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As I complete this essay, people across the world are protesting a recent Executive Order banning refugees from entering the United States. Millions of people, organizations, other collectives, and even some corporations are crying out in solidarity that it is a human responsibility to provide refuge to those fleeing inhuman conditions. A detailed analysis of the ban and the reaction is beyond the scope of this essay, but my argument is deeply related to the issue at the center of the protests – refuge. I will argue that considering refuge brings to the analysis of contemporary conflict and displacement a focus on human capacity and responsibility. Millions of people protesting government bans against welcoming those most in need highlights the importance of understanding refuge – what it involves and who participates. This essay presents an argument about refuge as an urgent and practical concept for understanding challenges and interventions, especially for children and youth affected by war and displacement. I introduce the related processes of refuge, symbolic refuge, and narrating refuge with a vignette of how a family in Yemen is coping with daily life in the midst of war. Drawing on interdisciplinary scholarship, I build the definition of “refuge” as a political analysis of material and symbolic zones of purpose and responsibility. With this foundation, my central point is that research and practice in child and youth development should be supporting young people’s uses of language, in particular narrative, to mediate interactions in challenging environments and to foreground their perspectives on the issues. To illustrate this process of “narrating refuge”, I draw on examples from a study of dynamic storytelling by children and communities involved in conflict and displacement during and after the 1990s wars of the former Yugoslavia. Narrating refuge involves young people in interactions to make sense of what is going on in their environments, how they fit, and what they would like to achieve. The argument concludes by explaining how involving young people in such dynamic storytelling activities is an activist approach to practice and research in displacement.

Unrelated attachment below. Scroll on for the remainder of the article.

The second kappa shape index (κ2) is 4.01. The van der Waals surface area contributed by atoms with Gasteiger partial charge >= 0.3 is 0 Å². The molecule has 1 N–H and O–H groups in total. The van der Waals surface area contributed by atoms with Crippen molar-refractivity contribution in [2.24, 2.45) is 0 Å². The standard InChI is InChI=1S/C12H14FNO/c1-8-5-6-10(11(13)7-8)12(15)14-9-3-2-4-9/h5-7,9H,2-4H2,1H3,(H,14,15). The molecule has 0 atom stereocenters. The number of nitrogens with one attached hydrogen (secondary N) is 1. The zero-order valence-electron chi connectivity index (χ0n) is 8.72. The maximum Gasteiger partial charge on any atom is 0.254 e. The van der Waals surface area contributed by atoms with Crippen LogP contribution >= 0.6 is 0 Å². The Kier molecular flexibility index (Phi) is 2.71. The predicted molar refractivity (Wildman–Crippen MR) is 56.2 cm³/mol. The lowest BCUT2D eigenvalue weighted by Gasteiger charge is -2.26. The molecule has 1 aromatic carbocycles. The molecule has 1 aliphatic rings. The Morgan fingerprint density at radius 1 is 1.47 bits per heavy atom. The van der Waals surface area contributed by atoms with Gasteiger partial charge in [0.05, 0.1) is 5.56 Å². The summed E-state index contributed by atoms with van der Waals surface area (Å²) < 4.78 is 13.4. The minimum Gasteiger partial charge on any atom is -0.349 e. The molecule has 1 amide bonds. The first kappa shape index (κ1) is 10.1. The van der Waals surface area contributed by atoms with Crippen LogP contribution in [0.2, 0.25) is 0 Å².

This article was originally published in Europe's Journal of Psychology, available at doi:10.5964/ejop.v13i1.1386.

This is an open access article distributed under the terms of the Creative Commons Attribution License ( licenses/by/3.0).



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